Napping with my grandfather was a test of cunnery. We would lie together on our sides and he would shuffle and shift his weight and move his feet until he found his spot. I would lie as still as possible, stick-straight, afraid that the lightest movement would send him into another shuffling frenzy and delay the inevitable snores that would bellow from his mouth. I would lie in waiting, patiently counting the breaths escaping from his mouth, listening for when his fast-paced, heart-stammering exhaltations became the heavy, low snores of a snoozing giant.
His arm weighed a thousand pounds and counting as I assumed my exit position. One wrong move and he would pull me in tighter, his arm pinning me to his chest, my head nestled under his wide chin. First, I shifted my feet toward the edge of the bed, careful to lightly pull away the sheets. Once my feet and legs were free I began the evacuation process. I was always careful to lie as still as possible, my arms tucked in at my sides. This position was a tactical maneuver on my part: free arms and hands are necessary when lifting a slumbering giant’s arm. I proceeded with caution as I moved downward toward the edge of the bed: first my shoulders disappeared beneath his arm, then my neck. And in one swift motion, I lifted his arm and shoved my head below and into the sheets, moving quickly and quietly toward the light, avoiding his shifting body as he turned over and continued his dreams.
Any evidence of my presence was no longer traceable, and I made my way out the door and down the stairs and into the kitchen to see what my grandmother may have been cooking. I’ve never been good at napping. My grandfather would always tell me to lie still, that I was too restless. I loathed napping; it got in the way of my diving competitions, concert performances, and coloring. Even more hated than napping, I dreaded being held. I was never a cuddly child. I could entertain myself quietly for hours, a firm “I’m busy” could be heard from every room in the house whenever I was asked to join anyone in anything.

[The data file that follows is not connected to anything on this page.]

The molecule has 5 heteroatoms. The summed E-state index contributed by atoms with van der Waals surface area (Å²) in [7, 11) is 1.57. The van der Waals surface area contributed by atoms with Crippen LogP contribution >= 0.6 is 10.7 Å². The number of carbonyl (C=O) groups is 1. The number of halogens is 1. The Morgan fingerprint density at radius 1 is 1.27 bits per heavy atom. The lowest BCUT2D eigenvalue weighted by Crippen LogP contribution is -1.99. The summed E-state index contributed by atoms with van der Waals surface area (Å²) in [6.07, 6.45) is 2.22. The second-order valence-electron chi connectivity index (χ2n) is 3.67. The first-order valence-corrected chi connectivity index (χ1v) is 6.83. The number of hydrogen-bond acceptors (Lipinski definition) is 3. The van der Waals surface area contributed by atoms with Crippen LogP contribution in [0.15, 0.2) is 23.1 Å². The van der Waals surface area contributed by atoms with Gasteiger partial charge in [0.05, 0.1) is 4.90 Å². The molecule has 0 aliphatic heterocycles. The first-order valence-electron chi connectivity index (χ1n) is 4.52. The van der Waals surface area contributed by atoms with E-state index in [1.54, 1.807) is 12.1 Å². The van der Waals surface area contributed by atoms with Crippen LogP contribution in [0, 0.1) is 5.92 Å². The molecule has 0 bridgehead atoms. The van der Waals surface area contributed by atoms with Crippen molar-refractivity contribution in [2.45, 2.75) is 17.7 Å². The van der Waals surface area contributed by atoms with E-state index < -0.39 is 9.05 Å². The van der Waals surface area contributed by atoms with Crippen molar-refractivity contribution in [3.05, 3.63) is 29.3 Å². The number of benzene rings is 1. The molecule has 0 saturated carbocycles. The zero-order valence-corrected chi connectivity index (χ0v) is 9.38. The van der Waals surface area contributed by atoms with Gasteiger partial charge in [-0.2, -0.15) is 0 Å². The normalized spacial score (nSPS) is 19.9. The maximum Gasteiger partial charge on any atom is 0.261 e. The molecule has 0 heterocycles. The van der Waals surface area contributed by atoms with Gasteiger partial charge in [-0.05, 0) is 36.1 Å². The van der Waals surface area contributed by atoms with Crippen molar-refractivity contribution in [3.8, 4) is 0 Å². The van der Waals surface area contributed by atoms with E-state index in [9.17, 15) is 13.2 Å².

I made bland cookies that left me somewhat wishing I had a ladder to help me out of a shallow grave. I couldn’t even master the simplest of tasks; I followed the recipe to a tee, yet I was left wondering whether it needed more flour or butter or, simply, a better baker. I have never been one to boast my cooking talents. I can follow a recipe, but that doesn’t guarantee the meal will turn out the way it was intended. I simply do not have the hands or mind to create anything remotely delicious or savoring or memorable.
But cookies - cookies are hard to mess up. Sometimes they may turn out slightly off because I substituted margarine for butter, or I didn’t separate the egg whites from the yolk, but my track record for cookies is above average for my lack of ability. So, to taste my creation and immediately slouch my shoulders and grimace at the thought of having another or even to show that I indeed made these death rocks is a blow to my ego, the very crushing of my soul. Perhaps an overly dramatic reaction for such a forgotten snack, but I might as well be unable to comb my hair or tie a knot or perform simple addition if I cannot make a worthy cookie.